PMCCPMCCPMCC

Search tips
Search criteria 

Advanced

 
Logo of bmcphBioMed Centralsearchsubmit a manuscriptregisterthis articleBMC Public Health
 
BMC Public Health. 2012; 12: 25.
Published online 2012 January 10. doi:  10.1186/1471-2458-12-25
PMCID: PMC3305500

An empirical approach to selecting community-based alcohol interventions: combining research evidence, rural community views and professional opinion

Abstract

Background

Given limited research evidence for community-based alcohol interventions, this study examines the intervention preferences of rural communities and alcohol professionals, and factors that influence their choices.

Method

Community preferences were identified by a survey of randomly selected individuals across 20 regional Australian communities. The preferences of alcohol professionals were identified by a survey of randomly selected members of the Australasian Professional Society on Alcohol and Other Drugs. To identify preferred interventions and the extent of support for them, a budget allocation exercise was embedded in both surveys, asking respondents to allocate a given budget to different interventions. Tobit regression models were estimated to identify the characteristics that explain differences in intervention preferences.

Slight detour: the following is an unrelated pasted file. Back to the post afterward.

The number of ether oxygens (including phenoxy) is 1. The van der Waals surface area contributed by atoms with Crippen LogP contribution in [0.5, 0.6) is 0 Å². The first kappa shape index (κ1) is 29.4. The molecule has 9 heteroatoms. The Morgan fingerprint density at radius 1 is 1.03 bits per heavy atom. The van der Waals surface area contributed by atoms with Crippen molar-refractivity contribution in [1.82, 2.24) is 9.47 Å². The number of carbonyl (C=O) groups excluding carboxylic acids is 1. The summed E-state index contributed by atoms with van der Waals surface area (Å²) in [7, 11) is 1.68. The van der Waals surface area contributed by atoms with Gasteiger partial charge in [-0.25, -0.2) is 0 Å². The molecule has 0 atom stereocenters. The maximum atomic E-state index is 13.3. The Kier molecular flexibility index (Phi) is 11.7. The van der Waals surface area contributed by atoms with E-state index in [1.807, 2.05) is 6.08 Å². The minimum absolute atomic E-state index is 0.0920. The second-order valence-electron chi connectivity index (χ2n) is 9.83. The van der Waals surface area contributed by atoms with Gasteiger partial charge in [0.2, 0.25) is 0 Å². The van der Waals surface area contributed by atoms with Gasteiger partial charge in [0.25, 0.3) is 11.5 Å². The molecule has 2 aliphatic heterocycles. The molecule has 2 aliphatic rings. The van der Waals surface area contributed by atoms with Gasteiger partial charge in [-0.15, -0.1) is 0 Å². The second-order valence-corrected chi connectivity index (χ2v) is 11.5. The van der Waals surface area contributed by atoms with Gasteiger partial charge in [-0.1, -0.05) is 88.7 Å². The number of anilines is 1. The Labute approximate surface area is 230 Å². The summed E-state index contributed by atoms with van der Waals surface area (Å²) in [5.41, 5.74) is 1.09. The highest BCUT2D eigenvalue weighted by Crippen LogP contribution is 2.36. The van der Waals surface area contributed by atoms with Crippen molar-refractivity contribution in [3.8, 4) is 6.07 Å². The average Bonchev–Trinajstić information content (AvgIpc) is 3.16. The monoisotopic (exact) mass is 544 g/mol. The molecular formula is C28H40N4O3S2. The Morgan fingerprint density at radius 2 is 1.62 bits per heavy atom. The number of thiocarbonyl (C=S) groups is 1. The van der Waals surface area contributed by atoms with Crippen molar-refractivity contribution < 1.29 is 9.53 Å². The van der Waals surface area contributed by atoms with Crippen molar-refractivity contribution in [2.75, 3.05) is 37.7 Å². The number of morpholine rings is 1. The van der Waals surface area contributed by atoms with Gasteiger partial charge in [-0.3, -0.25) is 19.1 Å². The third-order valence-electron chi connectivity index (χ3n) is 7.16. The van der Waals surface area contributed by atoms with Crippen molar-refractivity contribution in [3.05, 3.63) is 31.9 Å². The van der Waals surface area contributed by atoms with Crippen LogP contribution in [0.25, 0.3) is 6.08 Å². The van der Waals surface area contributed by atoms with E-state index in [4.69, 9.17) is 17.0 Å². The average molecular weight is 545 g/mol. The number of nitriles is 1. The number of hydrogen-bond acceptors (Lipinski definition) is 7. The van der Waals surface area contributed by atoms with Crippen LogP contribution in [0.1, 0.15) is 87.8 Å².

Results

Community respondents selected school programs most often (88.0%) and allocated it the largest proportion of funds, followed by promotion of safer drinking (71.3%), community programs (61.4%) and police enforcement of alcohol laws (60.4%). Professionals selected GP training most often (61.0%) and allocated it the largest proportion of funds, followed by school programs (36.6%), community programs (33.8%) and promotion of safer drinking (31.7%). Community views were susceptible to response bias. There were no significant predictors of professionals' preferences.

Conclusions

In the absence of sufficient research evidence for effective community-based alcohol interventions, rural communities and professionals both strongly support school programs, promotion of safer drinking and community programs. Rural communities also supported police enforcement of alcohol laws and professionals supported GP training. The impact of a combination of these strategies needs to be rigorously evaluated.


Articles from BMC Public Health are provided here courtesy of BioMed Central